Moving Pigs into Group Housing: Conference to Troubleshoot Hurdles

Jan. 31, 2018
It turns out that pregnant pigs act kind of like college roommates.
The pigs really don’t like sharing space, at least not at first.
Consider the college student who goes from having their own bedroom at home to having roommates, many roommates, and having to share a kitchen, bathroom, front room and a refrigerator.
Pregnant pigs will be making the same transition as a new state regulation requires them to be housed in groups by 2025. So swine farmers are preparing for the inevitable: fights.
Fights happen. And swine are a lot less merciful when they attack than warring college roommates tend to be. Pregnant pigs will chase each other and bite each others’ necks, heads and ears. Like college roommates, they’ll sometimes steal each others’ food.
“We haven’t figured out a way to eliminate the fighting,” said Monique Pairis-Garcia, an assistant professor of animal sciences in The Ohio State University’s College of Food, Agricultural, and Environmental Sciences (CFAES).
But the ruckus typically simmers down after two days, at least among pregnant pigs. Once they figure out who’s the boss and what the hierarchy is, then they all abide by that, that is, until new pigs are added to the group. Then the chaos begins again.
This dynamic is a tricky one for hog farmers to contend with, and it will be discussed at a Feb. 13 conference specifically on housing pregnant swine, also called sows. Ohio State, Michigan State University and Purdue University will host the Tri-State Sow Housing Conference at the Columbus campus to provide swine producers advice on managing group housing for sows.
Across Ohio, there are nearly 3,500 swine producers, and the state ranks as the seventh highest pork producer in the nation.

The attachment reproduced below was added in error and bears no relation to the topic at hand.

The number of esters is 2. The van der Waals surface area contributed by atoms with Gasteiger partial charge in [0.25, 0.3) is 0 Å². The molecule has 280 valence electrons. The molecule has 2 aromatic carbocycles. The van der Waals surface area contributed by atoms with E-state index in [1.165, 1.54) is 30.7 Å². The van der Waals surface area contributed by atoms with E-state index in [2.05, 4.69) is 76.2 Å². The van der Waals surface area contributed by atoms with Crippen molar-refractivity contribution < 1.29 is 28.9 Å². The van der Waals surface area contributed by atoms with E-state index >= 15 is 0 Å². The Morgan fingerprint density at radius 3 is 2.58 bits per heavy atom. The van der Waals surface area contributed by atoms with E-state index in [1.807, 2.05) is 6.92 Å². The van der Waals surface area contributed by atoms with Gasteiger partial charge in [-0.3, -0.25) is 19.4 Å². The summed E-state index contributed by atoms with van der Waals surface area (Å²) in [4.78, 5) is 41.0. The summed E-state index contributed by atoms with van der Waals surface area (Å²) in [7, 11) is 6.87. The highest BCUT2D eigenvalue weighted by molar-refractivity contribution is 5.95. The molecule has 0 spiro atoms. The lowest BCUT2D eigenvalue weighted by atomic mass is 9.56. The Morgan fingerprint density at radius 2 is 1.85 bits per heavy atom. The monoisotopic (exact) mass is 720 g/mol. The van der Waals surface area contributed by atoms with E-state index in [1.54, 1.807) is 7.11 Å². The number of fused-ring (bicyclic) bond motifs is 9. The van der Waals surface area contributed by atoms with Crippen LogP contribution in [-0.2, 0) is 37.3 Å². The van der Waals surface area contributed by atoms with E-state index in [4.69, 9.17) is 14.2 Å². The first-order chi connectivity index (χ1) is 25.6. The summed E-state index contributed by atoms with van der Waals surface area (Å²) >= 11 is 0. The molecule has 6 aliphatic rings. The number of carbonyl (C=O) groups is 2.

Pigs are generally housed in groups, however pregnant pigs are moved to individual stalls. That’s done partly because pregnant sows living in separate cages can’t risk being injured in fights or losing all or some of their food to an aggressive sow. But seven years from now, Ohio’s swine producers will no longer be able to place pregnant pigs in individual stalls for the majority of their pregnancy. Group housing will be required to give the pregnant pigs more room to roam and interact.
Seven years may seem far off to be prepping for this regulation change, but it takes time and a sizeable investment to reconfigure a barn with the new group pens.
Across the nation, states are increasingly requiring group housing for certain farm animals, including hens, pigs and young cows. This year in Ohio, new livestock rules require that veal calves be housed in group pens after they are 10 weeks old.
Some research has shown that animals that lay eggs or whose meat will be sold as food tend to have lower levels of cortisol in their blood if they’re raised in open environments versus separate stalls. Cortisol is a hormone produced by animals, as well as people, when they are under stress.
“The move toward group housing addresses a consumer perception that animals reared in less intense settings have better welfare, freedom to move and freedom to turn around,” said Steve Moeller, an animal sciences professor and swine specialist for Ohio State University Extension. OSU Extension is the outreach arm of CFAES.
However, the change comes with challenges in managing the animals, so ongoing research and field studies are critical, he said.
Though the rule requiring group housing for sows does not state how large an area the sows need to live in, swine producers are not likely to cram too many pigs into one space because if a sow isn’t getting enough food or water, the sow won’t likely be as healthy or productive, Pairis-Garcia said.
But even more important than where a sow lives is how well a hog farmer tends to the needs of the swine, Pairis-Garcia said.
“They need to be comfortable, have access to food and water,” she said. “Their ability to have piglets and raise them successfully is based on how they’re managed while they’re pregnant.”
Registration for the Tri-State Sow Housing Conference can be completed online through the Ohio Pork Council. Registration fees are $25 for the Sow Housing Conference or $50 for the Sow Housing Conference and Ohio Pork Congress. For more information, visit:
For more information, contact the writer or source directly.
Alayna DeMartini
Monique Pairis-Garcia
Steven Moeller